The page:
This kind of coercion has extended to e-commerce services, too.

Proactive corporations and individuals

India’s largest e-commerce payment system and digital wallet, Paytm, has been accused of insisting on Aadhaar for verification. Even though the company denied it, customers have narrated instances where no other government-approved identity card was being accepted for verification at its KYC (know-your-customer) centres.

In certain cases, if not corporations, individuals forced customers. For instance, an Amazon India executive was recently called out for seeking a customer’s Aadhaar details just to track lost packages.

Then there are the home-owners who insist on it for renting their properties.

Even young children aren’t spared. In New Delhi, government schools ask parents to get their kids enrolled to be granted admission. This despite a notification from the directorate of education against the practice.

Things are worse in neighbouring Haryana, where new parents aren’t issued even birth certificates unless their new-born gets an Aadhaar.

“Almost everywhere with the direct benefits transfer (DBT) programme, de facto, you have to give Aadhaar,” said Reetika Khera, a professor of economics at the Indian Institute of Technology (IIT) Delhi, who has extensively studied the impact of Aadhaar on welfare programmes. “In some cases, you might still get your money. In other cases, they say you’re a ghost entry and knock you off.”

There is no clarity whether any alternative to Aadhaar exists, Khera said.

Problems persist

To worsen matters, the programme is far from hiccup-free.

For instance, wages under the Mahatma Gandhi National Rural Employment Guarantee Act (MGNREGA), which entitles rural households to 100 days of gainful employment per year, have sometimes been transferred to the wrong person’s account due to Aadhaar mix-ups.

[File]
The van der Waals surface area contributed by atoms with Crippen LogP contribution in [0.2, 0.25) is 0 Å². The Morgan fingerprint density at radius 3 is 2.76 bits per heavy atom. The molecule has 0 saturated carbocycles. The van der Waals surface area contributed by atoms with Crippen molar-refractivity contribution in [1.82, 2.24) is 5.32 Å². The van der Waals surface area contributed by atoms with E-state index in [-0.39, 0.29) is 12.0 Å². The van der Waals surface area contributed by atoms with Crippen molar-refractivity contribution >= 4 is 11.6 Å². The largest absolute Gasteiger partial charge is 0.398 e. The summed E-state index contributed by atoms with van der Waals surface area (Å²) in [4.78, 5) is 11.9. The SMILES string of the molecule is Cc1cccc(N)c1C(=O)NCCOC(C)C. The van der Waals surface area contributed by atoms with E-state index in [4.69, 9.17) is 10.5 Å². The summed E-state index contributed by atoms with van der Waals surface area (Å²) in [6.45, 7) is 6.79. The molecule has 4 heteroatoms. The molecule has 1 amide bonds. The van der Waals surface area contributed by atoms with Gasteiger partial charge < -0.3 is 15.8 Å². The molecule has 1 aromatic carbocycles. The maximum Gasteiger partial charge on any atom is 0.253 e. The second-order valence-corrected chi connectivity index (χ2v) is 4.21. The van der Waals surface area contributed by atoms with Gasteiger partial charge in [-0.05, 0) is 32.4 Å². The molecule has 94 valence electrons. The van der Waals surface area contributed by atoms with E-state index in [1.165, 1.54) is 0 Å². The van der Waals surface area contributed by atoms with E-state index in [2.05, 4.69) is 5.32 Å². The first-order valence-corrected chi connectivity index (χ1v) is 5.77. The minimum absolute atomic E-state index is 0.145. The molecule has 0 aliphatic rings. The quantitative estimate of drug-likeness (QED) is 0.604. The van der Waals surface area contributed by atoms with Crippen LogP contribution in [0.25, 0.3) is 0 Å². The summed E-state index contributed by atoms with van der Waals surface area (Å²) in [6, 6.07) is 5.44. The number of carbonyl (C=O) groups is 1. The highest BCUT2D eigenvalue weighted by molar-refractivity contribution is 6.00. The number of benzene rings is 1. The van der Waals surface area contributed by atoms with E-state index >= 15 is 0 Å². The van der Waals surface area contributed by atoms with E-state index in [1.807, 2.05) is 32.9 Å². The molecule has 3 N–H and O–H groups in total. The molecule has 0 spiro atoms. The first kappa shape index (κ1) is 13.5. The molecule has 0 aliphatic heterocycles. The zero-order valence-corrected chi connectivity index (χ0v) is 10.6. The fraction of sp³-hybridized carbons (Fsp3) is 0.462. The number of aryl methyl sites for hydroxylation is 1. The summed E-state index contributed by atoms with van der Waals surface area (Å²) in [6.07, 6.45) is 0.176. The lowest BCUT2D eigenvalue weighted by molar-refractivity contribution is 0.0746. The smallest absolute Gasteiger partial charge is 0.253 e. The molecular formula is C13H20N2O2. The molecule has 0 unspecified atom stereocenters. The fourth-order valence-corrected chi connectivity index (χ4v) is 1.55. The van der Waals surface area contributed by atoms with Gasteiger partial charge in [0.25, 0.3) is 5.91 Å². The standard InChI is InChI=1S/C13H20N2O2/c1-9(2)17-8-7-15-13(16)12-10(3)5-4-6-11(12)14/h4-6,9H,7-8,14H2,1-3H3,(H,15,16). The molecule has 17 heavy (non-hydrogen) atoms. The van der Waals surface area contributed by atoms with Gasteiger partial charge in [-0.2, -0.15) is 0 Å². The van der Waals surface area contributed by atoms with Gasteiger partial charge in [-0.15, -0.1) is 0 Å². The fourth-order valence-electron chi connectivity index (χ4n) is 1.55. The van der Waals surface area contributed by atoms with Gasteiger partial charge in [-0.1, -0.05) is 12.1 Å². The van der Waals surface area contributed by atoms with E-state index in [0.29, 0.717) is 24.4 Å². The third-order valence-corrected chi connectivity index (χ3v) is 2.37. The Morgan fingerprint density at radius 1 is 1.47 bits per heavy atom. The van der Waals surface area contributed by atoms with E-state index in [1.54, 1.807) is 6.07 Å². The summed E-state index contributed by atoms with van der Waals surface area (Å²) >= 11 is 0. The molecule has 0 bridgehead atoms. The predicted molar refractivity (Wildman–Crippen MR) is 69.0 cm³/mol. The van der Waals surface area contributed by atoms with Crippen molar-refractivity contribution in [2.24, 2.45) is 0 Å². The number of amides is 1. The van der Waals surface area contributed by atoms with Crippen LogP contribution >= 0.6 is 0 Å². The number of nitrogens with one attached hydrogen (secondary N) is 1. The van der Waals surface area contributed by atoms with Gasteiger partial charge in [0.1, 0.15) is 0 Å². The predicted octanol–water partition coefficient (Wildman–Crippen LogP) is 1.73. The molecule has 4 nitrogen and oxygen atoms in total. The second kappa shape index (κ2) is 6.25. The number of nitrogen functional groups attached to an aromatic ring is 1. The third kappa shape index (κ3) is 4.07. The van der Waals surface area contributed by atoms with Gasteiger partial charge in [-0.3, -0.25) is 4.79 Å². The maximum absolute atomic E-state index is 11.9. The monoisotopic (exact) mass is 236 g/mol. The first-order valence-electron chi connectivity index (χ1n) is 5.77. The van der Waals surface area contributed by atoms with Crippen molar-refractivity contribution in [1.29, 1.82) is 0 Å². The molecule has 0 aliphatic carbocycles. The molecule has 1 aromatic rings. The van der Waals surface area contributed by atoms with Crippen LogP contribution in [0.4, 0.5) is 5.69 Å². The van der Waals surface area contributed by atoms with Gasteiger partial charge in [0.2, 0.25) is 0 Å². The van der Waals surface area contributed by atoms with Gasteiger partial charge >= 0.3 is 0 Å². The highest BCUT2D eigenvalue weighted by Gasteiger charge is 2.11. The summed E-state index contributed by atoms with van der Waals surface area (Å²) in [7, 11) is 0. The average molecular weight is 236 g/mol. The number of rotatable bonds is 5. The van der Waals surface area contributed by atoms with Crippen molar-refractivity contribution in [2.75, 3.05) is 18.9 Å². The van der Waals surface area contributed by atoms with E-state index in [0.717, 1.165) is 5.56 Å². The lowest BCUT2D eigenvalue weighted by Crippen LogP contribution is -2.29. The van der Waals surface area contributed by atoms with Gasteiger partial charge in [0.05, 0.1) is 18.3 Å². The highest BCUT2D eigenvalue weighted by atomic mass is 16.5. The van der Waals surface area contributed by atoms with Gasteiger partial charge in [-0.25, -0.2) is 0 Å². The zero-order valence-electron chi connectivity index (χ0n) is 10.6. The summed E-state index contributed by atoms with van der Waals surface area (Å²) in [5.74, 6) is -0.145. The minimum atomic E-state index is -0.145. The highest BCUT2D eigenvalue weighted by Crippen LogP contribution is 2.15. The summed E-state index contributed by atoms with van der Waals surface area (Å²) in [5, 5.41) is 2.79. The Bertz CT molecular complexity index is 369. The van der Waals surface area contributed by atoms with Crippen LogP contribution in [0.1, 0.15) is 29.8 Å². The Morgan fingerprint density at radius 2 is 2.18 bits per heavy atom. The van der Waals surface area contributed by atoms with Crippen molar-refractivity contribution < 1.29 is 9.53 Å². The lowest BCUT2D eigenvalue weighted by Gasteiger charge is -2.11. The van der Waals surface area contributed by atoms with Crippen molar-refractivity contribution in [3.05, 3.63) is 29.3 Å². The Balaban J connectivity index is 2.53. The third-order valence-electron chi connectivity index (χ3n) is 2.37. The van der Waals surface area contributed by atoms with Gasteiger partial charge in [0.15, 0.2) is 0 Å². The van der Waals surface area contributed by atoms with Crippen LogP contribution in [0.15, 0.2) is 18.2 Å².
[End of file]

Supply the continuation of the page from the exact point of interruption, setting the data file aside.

Children have been denied mid-day meals for not having an Aadhaar number. Several deaths by starvation have been reported due to glitches in this system.

The disabled, people with tuberculosis, those being rescued from prostitution, rehabilitated after manual scavenging, and even victims of the infamous Bhopal gas tragedy have complained of not being able to avail of benefits without Aadhaar, Usha Ramanathan, an independent law researcher who has steadfastly opposed Aadhaar, told Quartz last year.

Though the supreme court extended the deadline to connect bank accounts and mobile numbers indefinitely, the same did not extend to welfare programmes. “With banks and mobile numbers, it’s a hassle and then we might worry about our data,” Khera said. “But welfare is the place it’s causing the most damage. For poor people, it’s life and death.”

Several times, due to fingerprint mismatch, customers have been unable to verify their identities. This problem arises particularly for older people with fading fingerprints or others with medical conditions. “There are people who come to the centre claiming there is a problem with the fingerprint on the Aadhaar card because their biometrics are not recognised and they are unable to get their pension, food, etc.,” said a Mumbai-based Aadhaar agent, requesting anonymity.

“However, the problem is not with what is being made at camps. It is a systemic issue that keeps coming up and it is the reason why people keep losing faith in the system.”

📬 Sign up for the Daily Brief

Our free, fast, and fun briefing on the global economy, delivered every weekday morning.